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PM Brief: Outdoor Retailer coming back to Salt Lake City & renewable energy money for tribes

Brian Grimmett
Outdoor Retailer has announced it will be returning to Salt Lake City and the Salt Palace starting in 2023.

Northern Utah

Salt Lake votes to put a pause on new permanent homeless shelters  

The Salt Lake City Council voted unanimously Tuesday to extend a pause on new permanent homeless shelters within the city, potentially until May of 2023. The decision stems from a process Salt Lake City Mayor Erin Mendenhall initiated last October. The plan is to use this time to update regulations related to shelters and consider expanding where they can be allowed. Some community members worried the proposal ignored the needs of people experiencing homelessness. But Councilmember Victoria Petro-Eschler said the decision wasn’t meant to punish anyone and would allow the city to pause “and make decisions that are palatable and in the best interest of all of us.” Read the full story. — Emily Means 

Outdoor Retailer coming back to Salt Lake City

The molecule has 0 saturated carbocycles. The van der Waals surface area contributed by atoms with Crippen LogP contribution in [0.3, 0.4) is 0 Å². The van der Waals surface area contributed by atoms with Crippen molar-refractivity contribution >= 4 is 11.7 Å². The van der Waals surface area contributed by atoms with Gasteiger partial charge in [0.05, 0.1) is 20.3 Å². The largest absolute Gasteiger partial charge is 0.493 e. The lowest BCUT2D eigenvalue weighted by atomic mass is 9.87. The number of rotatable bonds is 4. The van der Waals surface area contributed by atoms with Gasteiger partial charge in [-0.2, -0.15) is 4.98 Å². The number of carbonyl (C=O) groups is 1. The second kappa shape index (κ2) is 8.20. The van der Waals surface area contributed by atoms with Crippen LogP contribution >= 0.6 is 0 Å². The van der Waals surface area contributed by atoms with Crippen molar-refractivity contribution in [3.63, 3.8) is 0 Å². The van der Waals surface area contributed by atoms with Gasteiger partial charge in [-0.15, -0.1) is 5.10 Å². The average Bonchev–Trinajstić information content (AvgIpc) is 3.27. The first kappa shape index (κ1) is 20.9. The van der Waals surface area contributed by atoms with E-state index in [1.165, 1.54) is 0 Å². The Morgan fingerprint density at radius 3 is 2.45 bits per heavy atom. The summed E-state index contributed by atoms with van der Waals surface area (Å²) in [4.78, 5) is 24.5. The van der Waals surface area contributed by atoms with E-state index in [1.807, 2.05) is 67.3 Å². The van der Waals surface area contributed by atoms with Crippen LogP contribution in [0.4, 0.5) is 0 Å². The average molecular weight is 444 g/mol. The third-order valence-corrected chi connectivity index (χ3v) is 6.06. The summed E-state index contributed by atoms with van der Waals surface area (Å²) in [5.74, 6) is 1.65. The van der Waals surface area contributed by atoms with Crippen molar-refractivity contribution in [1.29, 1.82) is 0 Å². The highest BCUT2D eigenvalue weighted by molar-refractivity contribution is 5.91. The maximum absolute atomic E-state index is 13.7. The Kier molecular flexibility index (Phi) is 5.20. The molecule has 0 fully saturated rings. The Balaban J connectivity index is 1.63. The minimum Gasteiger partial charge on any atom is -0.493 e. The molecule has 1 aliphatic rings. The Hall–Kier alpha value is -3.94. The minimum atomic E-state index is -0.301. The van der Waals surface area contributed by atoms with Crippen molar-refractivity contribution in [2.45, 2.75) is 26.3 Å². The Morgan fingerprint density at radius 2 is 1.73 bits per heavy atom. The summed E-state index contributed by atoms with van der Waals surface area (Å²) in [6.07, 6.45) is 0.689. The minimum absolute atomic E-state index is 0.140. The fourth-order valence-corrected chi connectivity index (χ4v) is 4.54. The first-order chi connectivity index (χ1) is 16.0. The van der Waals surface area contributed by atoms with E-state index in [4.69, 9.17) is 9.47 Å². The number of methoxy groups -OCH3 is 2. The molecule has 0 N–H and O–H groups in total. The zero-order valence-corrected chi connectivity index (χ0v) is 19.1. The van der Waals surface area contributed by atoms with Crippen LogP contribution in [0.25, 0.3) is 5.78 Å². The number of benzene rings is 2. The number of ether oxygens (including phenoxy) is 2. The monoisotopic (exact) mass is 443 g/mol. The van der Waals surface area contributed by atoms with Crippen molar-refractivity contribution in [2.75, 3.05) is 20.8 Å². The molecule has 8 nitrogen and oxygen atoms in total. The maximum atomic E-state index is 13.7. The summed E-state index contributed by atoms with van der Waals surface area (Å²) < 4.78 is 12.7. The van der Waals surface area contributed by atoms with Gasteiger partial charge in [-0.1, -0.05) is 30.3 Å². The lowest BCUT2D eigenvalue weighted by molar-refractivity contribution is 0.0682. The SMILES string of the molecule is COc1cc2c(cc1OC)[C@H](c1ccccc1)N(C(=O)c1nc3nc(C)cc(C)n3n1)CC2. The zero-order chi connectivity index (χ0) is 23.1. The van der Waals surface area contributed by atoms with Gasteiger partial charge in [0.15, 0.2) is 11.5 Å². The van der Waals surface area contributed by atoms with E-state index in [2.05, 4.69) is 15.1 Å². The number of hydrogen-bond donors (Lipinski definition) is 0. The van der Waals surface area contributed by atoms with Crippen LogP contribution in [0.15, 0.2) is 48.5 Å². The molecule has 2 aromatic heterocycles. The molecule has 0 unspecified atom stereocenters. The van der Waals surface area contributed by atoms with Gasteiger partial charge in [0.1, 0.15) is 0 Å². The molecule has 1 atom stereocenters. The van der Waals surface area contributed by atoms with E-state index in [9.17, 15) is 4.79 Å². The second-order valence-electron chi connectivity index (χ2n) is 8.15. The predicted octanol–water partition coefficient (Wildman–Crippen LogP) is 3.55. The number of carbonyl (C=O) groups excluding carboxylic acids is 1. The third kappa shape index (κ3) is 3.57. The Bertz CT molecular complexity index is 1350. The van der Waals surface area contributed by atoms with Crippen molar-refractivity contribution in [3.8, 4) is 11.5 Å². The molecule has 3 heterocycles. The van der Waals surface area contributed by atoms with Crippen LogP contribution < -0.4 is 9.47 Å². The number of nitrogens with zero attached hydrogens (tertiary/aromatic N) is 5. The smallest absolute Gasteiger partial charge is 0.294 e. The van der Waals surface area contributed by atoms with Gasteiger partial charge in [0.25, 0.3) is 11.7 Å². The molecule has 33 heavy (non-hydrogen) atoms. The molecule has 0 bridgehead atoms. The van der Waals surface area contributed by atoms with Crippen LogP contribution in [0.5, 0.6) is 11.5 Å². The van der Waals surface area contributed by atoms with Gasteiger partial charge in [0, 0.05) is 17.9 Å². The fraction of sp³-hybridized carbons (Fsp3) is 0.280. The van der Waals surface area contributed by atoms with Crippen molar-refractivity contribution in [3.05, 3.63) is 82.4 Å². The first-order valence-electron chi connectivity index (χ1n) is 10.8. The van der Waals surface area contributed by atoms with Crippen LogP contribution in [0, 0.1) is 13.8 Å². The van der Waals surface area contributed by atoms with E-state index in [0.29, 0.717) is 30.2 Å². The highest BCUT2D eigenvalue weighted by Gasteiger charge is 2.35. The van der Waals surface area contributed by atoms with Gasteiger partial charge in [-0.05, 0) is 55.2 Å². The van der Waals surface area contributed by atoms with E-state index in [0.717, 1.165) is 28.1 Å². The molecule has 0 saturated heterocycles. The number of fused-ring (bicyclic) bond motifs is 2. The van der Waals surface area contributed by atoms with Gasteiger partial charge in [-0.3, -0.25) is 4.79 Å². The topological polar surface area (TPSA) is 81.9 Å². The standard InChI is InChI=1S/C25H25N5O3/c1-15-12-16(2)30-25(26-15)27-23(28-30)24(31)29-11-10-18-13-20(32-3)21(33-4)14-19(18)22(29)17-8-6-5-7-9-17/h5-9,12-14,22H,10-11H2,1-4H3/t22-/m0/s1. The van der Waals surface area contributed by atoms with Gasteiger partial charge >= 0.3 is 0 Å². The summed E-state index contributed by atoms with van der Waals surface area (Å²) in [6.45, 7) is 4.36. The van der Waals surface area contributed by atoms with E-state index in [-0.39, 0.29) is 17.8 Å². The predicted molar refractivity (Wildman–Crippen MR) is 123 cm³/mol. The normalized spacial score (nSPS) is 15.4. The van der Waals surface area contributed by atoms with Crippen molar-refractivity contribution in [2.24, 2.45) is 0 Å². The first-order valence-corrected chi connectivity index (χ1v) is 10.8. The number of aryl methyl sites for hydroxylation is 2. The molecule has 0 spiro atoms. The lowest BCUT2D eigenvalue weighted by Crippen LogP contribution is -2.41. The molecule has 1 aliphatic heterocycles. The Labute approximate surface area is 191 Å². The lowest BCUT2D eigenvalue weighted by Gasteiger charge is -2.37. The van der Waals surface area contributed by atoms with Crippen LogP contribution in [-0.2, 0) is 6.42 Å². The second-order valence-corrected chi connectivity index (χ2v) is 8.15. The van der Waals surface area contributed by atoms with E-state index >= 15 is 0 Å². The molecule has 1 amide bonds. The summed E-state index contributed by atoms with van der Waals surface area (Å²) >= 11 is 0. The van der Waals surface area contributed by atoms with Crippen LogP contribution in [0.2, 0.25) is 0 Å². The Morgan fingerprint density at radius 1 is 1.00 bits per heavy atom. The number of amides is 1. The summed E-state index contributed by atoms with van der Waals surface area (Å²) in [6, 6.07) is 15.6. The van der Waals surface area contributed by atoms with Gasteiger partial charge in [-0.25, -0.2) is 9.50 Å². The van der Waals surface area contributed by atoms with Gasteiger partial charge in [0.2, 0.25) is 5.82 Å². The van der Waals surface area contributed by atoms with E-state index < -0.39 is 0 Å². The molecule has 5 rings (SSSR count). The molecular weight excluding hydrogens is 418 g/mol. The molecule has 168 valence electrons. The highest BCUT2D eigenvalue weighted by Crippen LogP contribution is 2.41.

The Outdoor Retailer trade show is headed back to Salt Lake City after leaving in 2017. The event moved to Denver in 2018 after Utah lawmakers asked President Donald Trump to repeal the newly designated Bears Ears National Monument. Two dozen outdoor recreation companies — including Patagonia, REI and The North Face — had threatened to boycott the show if it moved back to Salt Lake. But Outdoor Retailer's officials said they can better fight for public lands protections from the event's former home in Utah. The event will be held at the Salt Palace starting in 2023. — Associated Press 


Tribal nations receive money for renewable energy 

The U.S. Department of Energy will award $9 million to tribal nations for renewable energy projects. One in the Mountain West is the Pueblo of Laguna in New Mexico. They will install solar panels for a few community centers. Elroy Keetso, who is Diné and the pueblo’s program planning manager, said this could help with the nation’s goal of energy sovereignty. The funds are being split between 13 tribal nations. — Emma Gibson, Mountain West News Bureau

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